The state and training of the militia in Edmonton during the period from 1900 to 1914 reflected the attitude of the federal government at the time, which can be summed up in Prime Minister Wilfrid Laurier's statement that "You must not take the Militia seriously, for though it is useful for suppressing internal disturbances, it will not be required for the defence of the country, as the Monroe doctrine protects us against enemy aggression." Right down to the last months before the outbreak of the First World War, few expected that a war would happen. With the declaration of war, however, mobilization of new infantry units progressed quickly and the 49th Battalion was born.

Lieutenant-Colonel W.A. Griesbach, Edmonton, AB, 1915.
City of Edmonton Archives (Loyal Edmonton Regiment Collection, A96-215, Box 53, 27991, 49th Battalion Scrapbook).

Lieutenant-Colonel W.A. Griesbach, Edmonton, AB, 1915.

Canadian Militia

The state of the militia in Canada prior to the First World War is examined.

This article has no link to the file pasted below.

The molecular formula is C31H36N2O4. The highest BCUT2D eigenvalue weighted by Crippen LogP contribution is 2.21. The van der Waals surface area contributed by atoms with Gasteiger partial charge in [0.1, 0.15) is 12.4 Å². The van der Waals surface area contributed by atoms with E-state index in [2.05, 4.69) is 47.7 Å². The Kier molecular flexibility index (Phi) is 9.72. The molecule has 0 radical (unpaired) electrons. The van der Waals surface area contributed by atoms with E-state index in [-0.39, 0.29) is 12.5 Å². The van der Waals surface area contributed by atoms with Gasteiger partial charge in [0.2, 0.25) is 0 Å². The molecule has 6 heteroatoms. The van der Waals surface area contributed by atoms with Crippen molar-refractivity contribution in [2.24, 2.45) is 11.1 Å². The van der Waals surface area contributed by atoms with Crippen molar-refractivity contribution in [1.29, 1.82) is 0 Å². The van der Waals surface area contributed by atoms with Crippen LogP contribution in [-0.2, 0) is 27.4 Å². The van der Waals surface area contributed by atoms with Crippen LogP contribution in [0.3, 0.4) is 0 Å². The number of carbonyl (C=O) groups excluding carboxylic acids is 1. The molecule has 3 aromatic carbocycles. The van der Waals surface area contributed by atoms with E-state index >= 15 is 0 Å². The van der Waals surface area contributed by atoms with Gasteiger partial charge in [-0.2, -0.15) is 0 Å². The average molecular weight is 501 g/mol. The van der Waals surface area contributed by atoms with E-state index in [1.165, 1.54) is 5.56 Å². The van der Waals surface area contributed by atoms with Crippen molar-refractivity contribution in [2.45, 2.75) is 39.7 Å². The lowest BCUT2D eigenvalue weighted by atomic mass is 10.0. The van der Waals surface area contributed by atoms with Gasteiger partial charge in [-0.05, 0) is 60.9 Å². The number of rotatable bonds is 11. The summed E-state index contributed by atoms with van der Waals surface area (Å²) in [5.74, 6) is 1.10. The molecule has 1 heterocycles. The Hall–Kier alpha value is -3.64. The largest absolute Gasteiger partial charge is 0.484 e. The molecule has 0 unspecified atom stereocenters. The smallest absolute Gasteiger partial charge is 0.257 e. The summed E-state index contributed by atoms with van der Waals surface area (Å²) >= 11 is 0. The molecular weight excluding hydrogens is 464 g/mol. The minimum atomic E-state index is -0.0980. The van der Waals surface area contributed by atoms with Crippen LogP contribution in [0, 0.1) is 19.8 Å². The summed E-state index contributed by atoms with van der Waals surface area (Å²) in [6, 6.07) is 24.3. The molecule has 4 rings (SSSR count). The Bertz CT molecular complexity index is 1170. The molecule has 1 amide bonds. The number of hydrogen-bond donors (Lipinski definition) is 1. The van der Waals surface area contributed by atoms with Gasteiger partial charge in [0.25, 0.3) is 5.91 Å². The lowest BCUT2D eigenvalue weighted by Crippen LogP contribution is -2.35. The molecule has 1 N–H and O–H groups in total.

Edmonton Militia

Read about the militia in Edmonton prior to the First World War, including references to the 19th Alberta Dragoons, the 101st Regiment (Edmonton Fusiliers) and Billy Griesbach.

Not Prepared

Further comment is provided on the state of militia training immediately prior to the war.

Outbreak of War

The final months before the outbreak of the First World War and the immediate effect on the militia in Canada and in Edmonton are examined.

Birth of the 49th Battalion

The early months of the war and the birth of the 49th Battalion under Lieutenant-Colonel Billy Griesbach are detailed.

 

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